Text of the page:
The 1990s presented the NFL with some of the best running backs of all time, including Curtis Martin, Jerome Bettis, Marshall Faulk, Terrell Davis, and Thurman Thomas to name a few. But none of these talented players can claim the same legendary status as Emmitt Smith and Barry Sanders. Both of their stories have sparked debates over the years.
If they cannot be ranked as the best of all time, they can at least rank at number 2 or 3. Other than being electrifying runners with endless highlight tapes, both have countless records and have been voted as MVPs in the NFL. When it comes to the debate of who is better than whom, people tend to have points for either of the two. So let’s look back at the career of both men and make our pick.
Emmitt Smith has some great seasons on his resume. A great example would be his remarkable 1,773-yard season and 25 touchdowns in 1995. A powerful and decisive runner, Smith was remarkably consistent. One aspect of the game that played to his favor was the offense of his team- the Dallas Cowboys.
He would have the skill of a Hall of Fame quarterback and wide receiver to rely on to make the game smooth for him. However, the offense of the Dallas Cowboys was greatly complemented by his skills as a runner. His 1995 season was an iconic one and was a reflection of his greatness throughout his career.
Unlike Emmitt Smith, Barry Sanders made his impact on the history of the NFL while playing for a relatively mediocre team. In fact, he achieved his 2,053-yard season while playing for a 9-7 Lions team. Most refer to him as a guy who could easily turn nothing into something. The way he would start his big runs through a mess in the backfield is still incredible to watch.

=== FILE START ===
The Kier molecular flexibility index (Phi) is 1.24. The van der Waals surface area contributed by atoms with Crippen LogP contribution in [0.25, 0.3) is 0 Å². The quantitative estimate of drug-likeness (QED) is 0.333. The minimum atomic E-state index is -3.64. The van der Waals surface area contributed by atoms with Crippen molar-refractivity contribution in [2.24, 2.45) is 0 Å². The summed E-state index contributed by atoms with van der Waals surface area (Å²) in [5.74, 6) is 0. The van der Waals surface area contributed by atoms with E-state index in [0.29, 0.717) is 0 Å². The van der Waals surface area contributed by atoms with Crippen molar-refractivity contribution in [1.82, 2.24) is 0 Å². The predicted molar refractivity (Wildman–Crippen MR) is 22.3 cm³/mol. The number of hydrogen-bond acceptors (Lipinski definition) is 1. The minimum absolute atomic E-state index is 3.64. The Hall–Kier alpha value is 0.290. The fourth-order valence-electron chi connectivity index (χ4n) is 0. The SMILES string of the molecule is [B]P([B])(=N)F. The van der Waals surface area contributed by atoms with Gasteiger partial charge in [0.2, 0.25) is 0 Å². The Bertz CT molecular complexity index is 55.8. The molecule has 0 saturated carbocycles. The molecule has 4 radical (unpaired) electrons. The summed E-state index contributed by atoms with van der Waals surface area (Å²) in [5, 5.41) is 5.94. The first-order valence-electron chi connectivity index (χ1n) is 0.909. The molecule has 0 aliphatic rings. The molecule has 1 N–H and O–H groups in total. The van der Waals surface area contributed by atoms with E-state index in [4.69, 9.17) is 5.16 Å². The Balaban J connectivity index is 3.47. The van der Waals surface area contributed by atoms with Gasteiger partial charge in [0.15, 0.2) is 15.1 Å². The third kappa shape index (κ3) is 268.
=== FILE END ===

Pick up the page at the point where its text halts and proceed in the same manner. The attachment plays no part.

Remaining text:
He would easily shift his momentum or stop on a dime. While some would refer to his size as a weakness, he could still run people over. His records need little to no explaining, from rushing for 1,000 yards for each season to finding himself on the number three spot for all-time rushing yards in a span of only 10 seasons.
What held Barry Sanders back?
One aspect that most people criticize Sanders by is the fact that he didn’t take his team to the Super Bowl. But this is understandable since Lions weren’t a championship quality team during Sander’s career.
Others criticize him for leaving the game too soon- he left in his 10th season. If he had stayed for a few more years, he would have likely beaten Smith with regard to the all-time rushing yardage title.
Barry Sanders is the better of the two running backs, objectively. If he had continued playing some more instead of retiring early, he would have ranked even better on the all-time lists.
Not to mention, he didn’t have the same kind of Hall of Fame support like Smith did. If he had played alongside the likes of Troy Aikman and Michael Irvin, the chances are that his stats would be as good as Smith’s. Sure, his teammates, Scott Mitchell, and Herman Moore were amazing players, but they weren’t Hall of Fame-caliber players.
Both Emmitt Smith and Barry Sanders will be remembered in the history of the NFL for the records that they left behind. But the ‘what if’ that Sanders left behind by retiring early will always be a debatable point.
Perhaps he would have gone on to break more records. In the worst-case scenario, he would have been plagued by injuries. One thing is for sure, both players were incredible talents that will be remembered for years to come.